The Shuttle Radar Topography Mission (SRTM) (Wikipedia article) is a NASA mission conducted in 2000 to obtain elevation data for most of the world. It is the current dataset of choice for digital elevation model data (DEM) since it has a fairly high resolution (about 90 meters at the equator, and <30 meters in the U.S.), has near-global coverage (from 56° S to 60° N), and is released into the public domain.
Many OpenStreetMap-based projects use SRTM data to provide topography information, relief shading, and elevation profiles for trails and routes. An example is the OpenCycleMap rendering which shows Contours and relief shading derived from SRTM data.
The data is freely available for download from the NASA website http://www2.jpl.nasa.gov/srtm/ . It is available in two formats: SRTM3 has a resolution of three arc-seconds, or roughly 90 meters, and is available worldwide. SRTM1 has a resolution of one arc-second, or roughly 30 meters, but is only available for the United States. Two versions of the data were released: version 1 was close to the raw data collected by the shuttle and is considered research quality. Version 2 has undergone some postprocessing to smooth portions of the data and clip it to coastlines.
The data still has numerous small voids and a few large holes, but is mostly complete for its areas of coverage.
Several projects have postprocessed data that fills in data voids and improves accuracy in places:
- http://srtm.csi.cgiar.org - non-commercial only, therefore cannot be used with OSM data (since the cc-by-sa license can't have extra non-commercial restrictions added).
- http://www.viewfinderpanoramas.org/dem3.html (can be used in open source projects according to a note here)
- Well, according to the commenter (http://igorbrejc.net/openstreetmap/viewfinders-dem-data-comparison-with-srtm#comment-36413), the original data is licensed by a Russian company, so I'm not sure it can be used --Breki 20:08, 20 January 2010 (UTC)
Since 25 May 2011 the SRTM data by the German Aerospace Center ("Deutsches Zentrum für Luft- und Raumfahrt") is available for free for scientific use only. It's more accurate than the data collected by NASA but covers only 40% of the planet.
SRTM data has been used in many maps and projects and can also be used in conjunction with OSM data.
The data is divided into one degree square tiles. The outermost rows and columns of each tile overlap with the corresponding rows and columns of adjacent tiles.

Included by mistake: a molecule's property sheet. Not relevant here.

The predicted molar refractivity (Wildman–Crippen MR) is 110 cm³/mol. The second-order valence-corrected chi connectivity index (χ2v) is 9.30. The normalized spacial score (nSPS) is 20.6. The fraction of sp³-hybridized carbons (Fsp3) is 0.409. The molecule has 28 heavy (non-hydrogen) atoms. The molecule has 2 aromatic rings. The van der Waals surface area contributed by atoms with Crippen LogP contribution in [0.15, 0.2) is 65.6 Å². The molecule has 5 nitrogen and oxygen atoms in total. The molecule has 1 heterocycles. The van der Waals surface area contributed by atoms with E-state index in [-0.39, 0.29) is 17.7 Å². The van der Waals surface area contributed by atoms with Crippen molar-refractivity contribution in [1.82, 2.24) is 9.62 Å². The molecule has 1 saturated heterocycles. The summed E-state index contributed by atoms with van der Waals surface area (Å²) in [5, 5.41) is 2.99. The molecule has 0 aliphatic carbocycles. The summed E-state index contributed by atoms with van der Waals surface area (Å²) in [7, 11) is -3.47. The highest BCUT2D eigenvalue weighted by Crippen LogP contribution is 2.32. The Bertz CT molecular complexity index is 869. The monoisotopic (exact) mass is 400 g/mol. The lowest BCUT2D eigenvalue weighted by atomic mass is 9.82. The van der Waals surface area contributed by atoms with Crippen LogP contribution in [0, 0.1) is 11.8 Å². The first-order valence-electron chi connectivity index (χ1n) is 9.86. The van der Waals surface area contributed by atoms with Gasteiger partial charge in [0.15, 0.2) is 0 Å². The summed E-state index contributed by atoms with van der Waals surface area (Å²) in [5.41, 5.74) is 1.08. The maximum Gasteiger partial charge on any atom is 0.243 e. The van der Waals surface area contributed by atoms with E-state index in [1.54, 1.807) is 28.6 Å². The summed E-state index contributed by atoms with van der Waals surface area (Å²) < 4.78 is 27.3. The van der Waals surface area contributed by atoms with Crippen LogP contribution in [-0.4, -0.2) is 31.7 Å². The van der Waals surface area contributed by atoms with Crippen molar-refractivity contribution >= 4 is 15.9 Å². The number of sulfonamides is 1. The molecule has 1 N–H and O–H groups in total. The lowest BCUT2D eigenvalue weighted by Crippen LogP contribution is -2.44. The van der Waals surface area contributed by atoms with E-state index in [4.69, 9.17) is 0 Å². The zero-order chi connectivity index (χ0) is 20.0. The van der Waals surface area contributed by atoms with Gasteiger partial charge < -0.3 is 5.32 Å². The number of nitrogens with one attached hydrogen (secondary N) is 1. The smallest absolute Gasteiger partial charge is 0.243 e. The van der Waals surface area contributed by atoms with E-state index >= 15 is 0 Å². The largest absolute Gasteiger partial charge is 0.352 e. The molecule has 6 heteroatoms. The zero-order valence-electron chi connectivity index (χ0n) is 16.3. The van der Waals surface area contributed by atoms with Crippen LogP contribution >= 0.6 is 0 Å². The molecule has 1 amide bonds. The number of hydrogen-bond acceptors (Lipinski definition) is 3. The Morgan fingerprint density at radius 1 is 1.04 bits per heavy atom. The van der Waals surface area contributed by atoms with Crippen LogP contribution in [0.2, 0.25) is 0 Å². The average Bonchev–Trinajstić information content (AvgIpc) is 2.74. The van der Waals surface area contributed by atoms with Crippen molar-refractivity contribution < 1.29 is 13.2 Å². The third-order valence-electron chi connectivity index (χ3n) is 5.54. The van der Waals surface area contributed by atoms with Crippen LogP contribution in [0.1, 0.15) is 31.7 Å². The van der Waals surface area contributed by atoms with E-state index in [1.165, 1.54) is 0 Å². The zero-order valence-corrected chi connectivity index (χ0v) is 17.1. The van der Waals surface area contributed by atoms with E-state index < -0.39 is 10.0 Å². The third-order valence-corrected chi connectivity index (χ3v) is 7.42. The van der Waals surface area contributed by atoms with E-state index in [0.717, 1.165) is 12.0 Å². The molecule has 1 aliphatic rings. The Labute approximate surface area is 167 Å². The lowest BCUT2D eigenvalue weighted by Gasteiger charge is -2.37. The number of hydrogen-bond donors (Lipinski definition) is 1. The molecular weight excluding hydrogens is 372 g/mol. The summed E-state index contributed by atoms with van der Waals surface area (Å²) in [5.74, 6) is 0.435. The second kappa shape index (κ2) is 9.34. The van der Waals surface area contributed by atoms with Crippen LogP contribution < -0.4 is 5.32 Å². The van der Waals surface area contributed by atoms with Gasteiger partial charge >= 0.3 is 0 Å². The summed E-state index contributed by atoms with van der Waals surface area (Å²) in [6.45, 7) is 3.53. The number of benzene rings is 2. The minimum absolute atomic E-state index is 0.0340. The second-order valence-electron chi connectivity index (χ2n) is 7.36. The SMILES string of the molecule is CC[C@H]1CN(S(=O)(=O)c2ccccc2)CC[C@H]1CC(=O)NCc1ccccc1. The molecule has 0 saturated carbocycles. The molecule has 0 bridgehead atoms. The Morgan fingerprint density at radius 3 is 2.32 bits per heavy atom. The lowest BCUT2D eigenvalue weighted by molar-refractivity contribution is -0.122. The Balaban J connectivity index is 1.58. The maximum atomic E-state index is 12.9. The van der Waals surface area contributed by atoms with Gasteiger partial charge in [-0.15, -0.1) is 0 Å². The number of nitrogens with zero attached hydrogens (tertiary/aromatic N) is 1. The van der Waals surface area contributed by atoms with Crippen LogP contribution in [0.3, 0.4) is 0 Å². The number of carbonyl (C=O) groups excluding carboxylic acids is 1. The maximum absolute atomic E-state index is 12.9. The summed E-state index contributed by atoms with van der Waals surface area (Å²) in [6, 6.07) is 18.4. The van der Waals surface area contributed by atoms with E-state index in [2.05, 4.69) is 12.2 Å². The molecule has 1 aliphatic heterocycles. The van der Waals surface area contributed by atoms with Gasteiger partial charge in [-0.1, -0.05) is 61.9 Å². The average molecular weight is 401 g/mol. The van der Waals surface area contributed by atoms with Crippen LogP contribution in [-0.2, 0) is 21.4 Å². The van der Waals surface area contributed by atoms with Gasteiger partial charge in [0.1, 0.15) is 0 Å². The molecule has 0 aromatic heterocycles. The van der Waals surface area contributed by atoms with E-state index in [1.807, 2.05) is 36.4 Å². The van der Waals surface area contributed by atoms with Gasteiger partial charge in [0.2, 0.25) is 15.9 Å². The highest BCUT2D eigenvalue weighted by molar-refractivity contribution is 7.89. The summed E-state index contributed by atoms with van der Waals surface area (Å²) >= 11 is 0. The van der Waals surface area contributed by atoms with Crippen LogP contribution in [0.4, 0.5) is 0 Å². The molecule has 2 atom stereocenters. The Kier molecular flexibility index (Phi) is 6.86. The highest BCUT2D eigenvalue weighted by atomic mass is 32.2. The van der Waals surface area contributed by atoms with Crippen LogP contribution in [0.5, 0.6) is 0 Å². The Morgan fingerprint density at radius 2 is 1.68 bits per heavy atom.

The tiles are distributed as zip files containing .hgt files. The .hgt files have a very simple format: a series of 16-bit integers giving the height of each cell in meters. SRTM3 tiles have 144201 integers representing a 1201x1201 grid, while SRTM1 tiles have 12967201 integers representing a 3601x3601 grid.
Recent versions of GDAL support the .hgt files natively (as long as you don't rename the files; the names they come with are the source of their georeferencing), but the srtm_generate_hdr.sh script can also be used to create a GeoTIFF from the .hgt.zip files. (Note that the script has SRTM3 values hardcoded; if you're using SRTM1, you'll have to change the number of rows and columns to 3601, the number of row bytes to 7202, and the pixel dimensions to 0.000277777777778.)
Data in OSM format (XML)
The Hochschule für TechnikStuttgart has converted the data to OSM format (XML) and has it ready for download at 
The lines are having the tags contour=elevation + contour_ext=elevation_minor every 40m + contour_ext=elevation_major every 1000m + ele=nn (elevation_medium is not used)
You can also do a manual conversion to OSM format using:
- Srtm2Osm to write contours as OSM ways
- Phyghtmap to write contours as OSM ways
- Groundtruth (see below) to write contours as OSM ways
other Tools that are using SRTM data:
- Srtm2wayinfo to calculate the altitude differences along each way
- Srtm to Nodes as a plugin for Osmosis to add a height tag to each node